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Journal Article

Specific reduction in the cortisol awakening response after socio-affective mental training


Engert,  Veronika       
Institute of Psychosocial Medicine, Psychotherapy, and Psycho-Oncology, Jena University Hospital, Germany;
Research Group Social Stress and Family Health, MPI for Human Cognitive and Brain Sciences, Max Planck Society;

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Engert, V., Hoehne, K., & Singer, T. (2023). Specific reduction in the cortisol awakening response after socio-affective mental training. Mindfulness. doi:10.1007/s12671-023-02074-y.

Cite as: https://hdl.handle.net/21.11116/0000-000C-9ED1-6
Psychosocial stress is an inherent part of modern lifestyle, and many suffer from chronic stress exposure and the subsequent development of stress-related diseases. In searching for efficient low-cost interventions to reduce stress, we investigated the effects of regular contemplative mental practice on diurnal cortisol activity as an indicator of the basal, everyday stress load.

Data were collected in the context of the ReSource Project, an open-label efficacy trial comprising three distinct 3-month training modules targeting attention and interoception (Presence Module), socio-affective (Affect Module) or socio-cognitive abilities (Perspective Module) through dyadic exercises and secularized meditation practices. Diurnal cortisol activity was assayed at four time points: pre-training and after 3, 6, and 9 months. As outcome measures, the cortisol awakening response (CAR), cortisol slope over the course of the day, and total daily cortisol output were computed.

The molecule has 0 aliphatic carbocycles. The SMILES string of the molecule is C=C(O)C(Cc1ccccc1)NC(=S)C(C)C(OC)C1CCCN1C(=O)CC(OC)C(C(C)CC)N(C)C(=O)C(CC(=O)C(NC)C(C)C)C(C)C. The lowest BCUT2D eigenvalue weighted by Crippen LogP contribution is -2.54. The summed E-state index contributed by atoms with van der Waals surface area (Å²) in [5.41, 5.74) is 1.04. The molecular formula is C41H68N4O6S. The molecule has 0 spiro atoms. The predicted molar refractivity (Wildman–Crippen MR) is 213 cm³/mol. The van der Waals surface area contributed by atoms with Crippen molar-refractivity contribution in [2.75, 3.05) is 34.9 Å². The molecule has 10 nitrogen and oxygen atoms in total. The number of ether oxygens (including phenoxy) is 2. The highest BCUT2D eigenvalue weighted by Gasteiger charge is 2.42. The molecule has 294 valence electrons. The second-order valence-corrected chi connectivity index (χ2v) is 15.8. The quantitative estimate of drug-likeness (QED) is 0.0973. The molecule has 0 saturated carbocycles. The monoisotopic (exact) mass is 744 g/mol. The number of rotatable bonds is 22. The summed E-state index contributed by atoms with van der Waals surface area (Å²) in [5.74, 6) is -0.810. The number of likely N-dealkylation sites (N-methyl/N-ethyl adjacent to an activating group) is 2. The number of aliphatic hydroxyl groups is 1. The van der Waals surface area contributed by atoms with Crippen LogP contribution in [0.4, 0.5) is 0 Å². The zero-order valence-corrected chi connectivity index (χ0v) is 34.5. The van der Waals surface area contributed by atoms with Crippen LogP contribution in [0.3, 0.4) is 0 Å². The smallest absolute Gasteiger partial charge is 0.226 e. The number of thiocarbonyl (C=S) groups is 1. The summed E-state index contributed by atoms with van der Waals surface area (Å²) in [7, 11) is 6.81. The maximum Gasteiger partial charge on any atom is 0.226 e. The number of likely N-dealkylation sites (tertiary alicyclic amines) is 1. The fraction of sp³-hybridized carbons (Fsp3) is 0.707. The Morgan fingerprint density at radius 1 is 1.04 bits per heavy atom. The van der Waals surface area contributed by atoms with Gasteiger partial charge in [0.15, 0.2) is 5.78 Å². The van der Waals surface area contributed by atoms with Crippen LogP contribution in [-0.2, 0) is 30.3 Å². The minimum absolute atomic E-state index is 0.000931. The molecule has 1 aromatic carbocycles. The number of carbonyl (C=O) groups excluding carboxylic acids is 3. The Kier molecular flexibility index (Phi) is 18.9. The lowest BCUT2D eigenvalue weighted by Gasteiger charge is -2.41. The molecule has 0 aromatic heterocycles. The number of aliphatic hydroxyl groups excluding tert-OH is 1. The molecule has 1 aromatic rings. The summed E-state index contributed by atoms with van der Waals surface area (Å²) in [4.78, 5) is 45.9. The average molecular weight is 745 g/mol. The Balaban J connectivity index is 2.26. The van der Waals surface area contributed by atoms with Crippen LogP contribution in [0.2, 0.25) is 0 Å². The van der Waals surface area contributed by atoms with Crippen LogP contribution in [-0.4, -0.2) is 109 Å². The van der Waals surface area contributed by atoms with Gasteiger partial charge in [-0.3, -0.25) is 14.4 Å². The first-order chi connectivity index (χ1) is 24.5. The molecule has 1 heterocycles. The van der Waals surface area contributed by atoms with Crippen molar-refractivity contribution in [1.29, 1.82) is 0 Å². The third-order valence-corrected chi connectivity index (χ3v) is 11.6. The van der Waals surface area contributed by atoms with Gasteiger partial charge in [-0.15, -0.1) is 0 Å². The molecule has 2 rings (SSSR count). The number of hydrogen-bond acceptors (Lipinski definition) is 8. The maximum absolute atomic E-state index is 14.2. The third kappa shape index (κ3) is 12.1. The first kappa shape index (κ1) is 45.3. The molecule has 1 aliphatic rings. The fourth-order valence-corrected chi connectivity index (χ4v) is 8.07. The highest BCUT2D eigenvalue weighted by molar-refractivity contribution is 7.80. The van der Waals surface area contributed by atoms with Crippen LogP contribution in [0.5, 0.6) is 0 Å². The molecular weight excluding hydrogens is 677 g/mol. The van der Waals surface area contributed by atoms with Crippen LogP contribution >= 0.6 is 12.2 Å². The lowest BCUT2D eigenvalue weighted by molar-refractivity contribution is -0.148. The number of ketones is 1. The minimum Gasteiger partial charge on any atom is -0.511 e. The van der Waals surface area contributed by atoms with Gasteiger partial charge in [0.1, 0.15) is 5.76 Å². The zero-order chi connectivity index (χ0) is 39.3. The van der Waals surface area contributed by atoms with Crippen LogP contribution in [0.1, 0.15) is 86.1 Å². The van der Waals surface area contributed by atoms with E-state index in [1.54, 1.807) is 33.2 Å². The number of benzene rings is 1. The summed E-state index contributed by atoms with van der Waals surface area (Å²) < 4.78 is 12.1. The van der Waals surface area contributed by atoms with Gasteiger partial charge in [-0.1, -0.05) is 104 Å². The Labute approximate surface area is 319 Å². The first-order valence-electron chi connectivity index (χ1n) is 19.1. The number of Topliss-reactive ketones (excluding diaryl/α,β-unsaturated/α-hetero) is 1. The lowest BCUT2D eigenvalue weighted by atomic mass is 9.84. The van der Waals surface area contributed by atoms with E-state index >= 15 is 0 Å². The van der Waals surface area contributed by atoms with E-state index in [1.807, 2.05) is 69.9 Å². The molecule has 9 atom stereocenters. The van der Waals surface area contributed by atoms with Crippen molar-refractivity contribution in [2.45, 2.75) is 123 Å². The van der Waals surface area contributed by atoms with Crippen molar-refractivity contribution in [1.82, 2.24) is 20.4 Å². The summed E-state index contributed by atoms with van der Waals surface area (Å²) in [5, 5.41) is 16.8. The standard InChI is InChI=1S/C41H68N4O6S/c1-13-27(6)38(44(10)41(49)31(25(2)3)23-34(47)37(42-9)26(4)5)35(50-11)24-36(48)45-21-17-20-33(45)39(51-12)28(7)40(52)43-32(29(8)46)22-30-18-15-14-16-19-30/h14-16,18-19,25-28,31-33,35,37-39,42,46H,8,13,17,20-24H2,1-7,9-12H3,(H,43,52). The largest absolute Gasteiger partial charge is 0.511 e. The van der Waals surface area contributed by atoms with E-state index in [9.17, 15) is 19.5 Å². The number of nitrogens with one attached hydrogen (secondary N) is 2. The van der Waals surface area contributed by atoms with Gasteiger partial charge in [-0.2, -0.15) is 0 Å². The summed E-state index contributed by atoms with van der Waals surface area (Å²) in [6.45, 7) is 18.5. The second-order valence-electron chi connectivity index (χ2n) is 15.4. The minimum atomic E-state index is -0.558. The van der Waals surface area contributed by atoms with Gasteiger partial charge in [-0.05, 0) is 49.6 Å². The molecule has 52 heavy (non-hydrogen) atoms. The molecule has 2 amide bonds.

Analyses revealed a stable reduction in CAR specifically after the compassion- and care-based Affect Module, contrasted by a CAR increase following the attention- and interoception-based Presence training. Cortisol slope over the day and total daily cortisol output were unaffected by any of the mental trainings.

These findings emphasize the necessity for a more granular approach in the investigation of contemplative mental training effects. Not all types of training can be expected to equally beneficial for all types of hardship. Specifically, with regard to the CAR, which represents the anticipatory stress response to the upcoming day, compassion- and care-based qualities rather than bare attention or meta-cognitive skills seem to drive stress reduction.